Fine wines and sore behinds

Susan Flanagan
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Confessions of a non-wine drinker in France

Sometimes the best thing parents can do for their children is take a break from them and rekindle the love that made them get together and have children in the first place.

That (and a seat sale) is how my husband and I found ourselves on a flight from Montreal to Paris six days before Easter.

From Charles de Gaulle Airport, we, along with our friends Heather Barrett and Chris Sutherby, took a Train Grande Vitesse or TGV down to Avignon, a medieval city that housed a half dozen popes in the 1300s for reasons I have yet to investigate.

Avignon, a World Heritage Site lined with narrow lanes and marble streets, sits inside medieval walls topped by the Gothic Palais des Papes and its magnificent golden statue of Mary. Sitting on the left bank of the Rhone River, Avignon is famous for its bridge: the Pont

d’Avignon, half of which collapsed in 1669 and was never replaced. More important to my fellow travellers however, Avignon is but a bike ride away from the vineyards that make the south of France famous among wine drinkers around the world.

The vineyards of Chateauneuf de Pape (the new castle of the pope, his summer home in the 14th century, destroyed in the Second World War) were our chosen destination. Despite protests from Chris Sutherby that this 50-kilometre bike ride would be his longest in over 40 years, a quick trip to a bike rental shop secured us four road bikes to whisk us to the magical land of grapes the next day.

The morning of our bike ride, a fierce head-on wind threatened to deter us, but being hardy Newfoundlanders we soldiered on. With my husband as our navigator we pedalled along tiny laneways parallel to the Rhone River past young vines and fields of wild poppies.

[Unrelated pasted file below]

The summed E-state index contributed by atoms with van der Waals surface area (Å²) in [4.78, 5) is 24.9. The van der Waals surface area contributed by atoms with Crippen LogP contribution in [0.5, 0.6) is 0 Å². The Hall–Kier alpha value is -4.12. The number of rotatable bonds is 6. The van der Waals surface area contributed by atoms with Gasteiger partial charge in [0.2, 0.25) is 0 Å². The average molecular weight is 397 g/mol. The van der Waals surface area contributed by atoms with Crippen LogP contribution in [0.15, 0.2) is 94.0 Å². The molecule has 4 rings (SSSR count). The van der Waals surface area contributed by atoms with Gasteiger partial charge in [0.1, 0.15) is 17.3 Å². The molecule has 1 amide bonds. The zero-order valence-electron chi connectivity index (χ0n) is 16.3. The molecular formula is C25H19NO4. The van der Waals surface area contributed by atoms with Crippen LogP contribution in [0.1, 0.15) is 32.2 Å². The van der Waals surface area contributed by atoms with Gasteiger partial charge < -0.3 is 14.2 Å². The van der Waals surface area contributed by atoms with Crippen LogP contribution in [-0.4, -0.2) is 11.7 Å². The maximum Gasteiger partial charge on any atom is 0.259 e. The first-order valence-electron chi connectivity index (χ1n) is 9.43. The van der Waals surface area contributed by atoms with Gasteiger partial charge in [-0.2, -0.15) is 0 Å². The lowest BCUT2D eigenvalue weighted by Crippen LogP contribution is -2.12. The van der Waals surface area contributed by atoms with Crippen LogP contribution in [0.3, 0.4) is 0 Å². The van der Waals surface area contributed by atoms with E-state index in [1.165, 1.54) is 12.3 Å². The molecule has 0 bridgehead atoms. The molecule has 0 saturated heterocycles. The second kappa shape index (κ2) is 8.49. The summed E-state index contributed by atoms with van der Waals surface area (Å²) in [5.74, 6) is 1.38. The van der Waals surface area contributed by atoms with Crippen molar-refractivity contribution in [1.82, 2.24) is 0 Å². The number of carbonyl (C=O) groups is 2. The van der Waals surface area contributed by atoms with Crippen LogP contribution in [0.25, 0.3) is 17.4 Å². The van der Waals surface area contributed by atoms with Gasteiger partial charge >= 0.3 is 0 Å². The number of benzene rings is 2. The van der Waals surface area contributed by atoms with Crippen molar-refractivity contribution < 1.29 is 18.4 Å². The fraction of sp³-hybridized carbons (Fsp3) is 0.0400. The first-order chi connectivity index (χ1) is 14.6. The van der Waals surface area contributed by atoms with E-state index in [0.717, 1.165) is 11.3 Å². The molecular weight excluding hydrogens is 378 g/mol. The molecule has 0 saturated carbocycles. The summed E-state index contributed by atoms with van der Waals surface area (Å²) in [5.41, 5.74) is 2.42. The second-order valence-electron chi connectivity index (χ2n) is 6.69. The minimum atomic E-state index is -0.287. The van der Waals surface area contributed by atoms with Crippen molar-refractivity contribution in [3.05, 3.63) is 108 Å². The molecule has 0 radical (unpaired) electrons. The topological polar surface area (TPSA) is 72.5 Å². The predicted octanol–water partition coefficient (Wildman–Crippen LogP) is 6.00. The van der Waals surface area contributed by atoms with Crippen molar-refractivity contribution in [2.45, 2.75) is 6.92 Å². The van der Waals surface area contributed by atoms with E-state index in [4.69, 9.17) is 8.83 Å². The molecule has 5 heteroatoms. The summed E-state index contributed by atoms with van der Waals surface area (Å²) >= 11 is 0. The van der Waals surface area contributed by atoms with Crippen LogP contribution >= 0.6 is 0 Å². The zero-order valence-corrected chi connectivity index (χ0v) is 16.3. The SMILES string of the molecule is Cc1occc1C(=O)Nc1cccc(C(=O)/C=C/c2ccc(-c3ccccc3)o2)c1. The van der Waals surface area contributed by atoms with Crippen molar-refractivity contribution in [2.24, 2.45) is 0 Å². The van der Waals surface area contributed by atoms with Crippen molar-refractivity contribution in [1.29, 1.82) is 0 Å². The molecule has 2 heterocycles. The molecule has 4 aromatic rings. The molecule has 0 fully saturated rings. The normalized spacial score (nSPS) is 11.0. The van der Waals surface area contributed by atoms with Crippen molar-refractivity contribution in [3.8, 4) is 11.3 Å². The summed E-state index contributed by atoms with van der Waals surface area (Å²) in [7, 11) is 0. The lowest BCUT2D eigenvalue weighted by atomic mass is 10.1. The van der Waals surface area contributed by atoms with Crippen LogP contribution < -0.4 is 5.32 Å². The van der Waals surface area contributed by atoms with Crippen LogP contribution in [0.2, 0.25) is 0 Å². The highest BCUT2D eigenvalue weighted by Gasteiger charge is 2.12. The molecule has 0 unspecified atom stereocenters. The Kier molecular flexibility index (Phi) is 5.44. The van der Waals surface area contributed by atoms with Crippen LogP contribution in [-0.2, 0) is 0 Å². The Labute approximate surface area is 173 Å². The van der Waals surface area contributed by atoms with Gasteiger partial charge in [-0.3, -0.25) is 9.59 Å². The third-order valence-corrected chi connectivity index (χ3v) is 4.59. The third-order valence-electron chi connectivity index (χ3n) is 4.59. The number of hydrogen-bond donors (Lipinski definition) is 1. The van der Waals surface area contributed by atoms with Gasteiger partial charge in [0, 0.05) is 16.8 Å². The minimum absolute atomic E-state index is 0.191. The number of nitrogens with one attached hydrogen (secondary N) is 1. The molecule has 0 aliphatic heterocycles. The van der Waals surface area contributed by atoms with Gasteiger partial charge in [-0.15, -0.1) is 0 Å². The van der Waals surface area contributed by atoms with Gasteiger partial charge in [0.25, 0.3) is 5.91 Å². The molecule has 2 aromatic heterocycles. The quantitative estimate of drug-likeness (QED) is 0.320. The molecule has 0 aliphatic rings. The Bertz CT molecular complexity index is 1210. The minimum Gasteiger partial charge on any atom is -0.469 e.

Following directions from the tourism bureau like “At the roundabout, straight on (old sign dead-end)” or “Ignore on the right the road with tree and a gate at the end,” we finally came the point at which we crossed the Rhone and the wind pushed us down a secondary highway to our first vineyard called Chateau de la Gardine. Here a lovely lady offered us eight different red wines with names like Lirac Confidentielle and Cotes du Rhone that caused my travelling companions to ooh and ahh and open their wallets. The wine tastings are free and the bottles to take home are far cheaper than what you could purchase here in Canada. The exotic bouquet and tart sanguinity of the wines however tasted nothing like a fine glass of amber Lamb’s rum, so I contented myself with translating.

Our hostesse had only started her job a couple of days before and seemed thrilled to have a practice session before the tour buses started pulling up. She explained how flat slabs of limestone or round river rocks (galets roulés) are added to the vineyards to hold the sun’s heat long after it had set, helping the vines ripen.

With three bottles of wine secure in backpacks, we saddled up for our ride into the town proper. Chateauneuf de Pape is chockablock full of wine tasting caves, but we wanted to be out in the field with the vines. We wanted to be where the grapes met their wine maker. So, after allowing Chris S. an espresso café and a bonne soupe in order to help him forget his aching derriere, we hopped onto our rental bikes once again. He was definitely a little hesitant about saddling up, but in the name of a good tipple, he did what a good wine drinker has to do despite protesting that his rear end felt “like a boil.”

Our second vineyard, Domaines Mousset, seemed deserted when we pulled in, so we rested amongst ripening artichoke plants until we spotted someone who alerted the owner who had been watching TV.

Don’t worry, we’re more interesting than TV, I told him. He smirked, yet unconvinced of this fact. When he let us inside for the tastings, he mentioned that bicycles and wine tastings don’t usually go together. But it’s not illegal, I countered. I’ll give you that, he said.

Once he warmed up to us, he seemed to have grand fun explaining the wine classification system developed more than 100 years ago and still used today. He also explained how difficult it is to export to Canada because each province has its own liquor control, and how they put wax on the young plants to protect them. Another couple of bottles hit the backpacks with a decision to visit one more vineyard before calling it a day.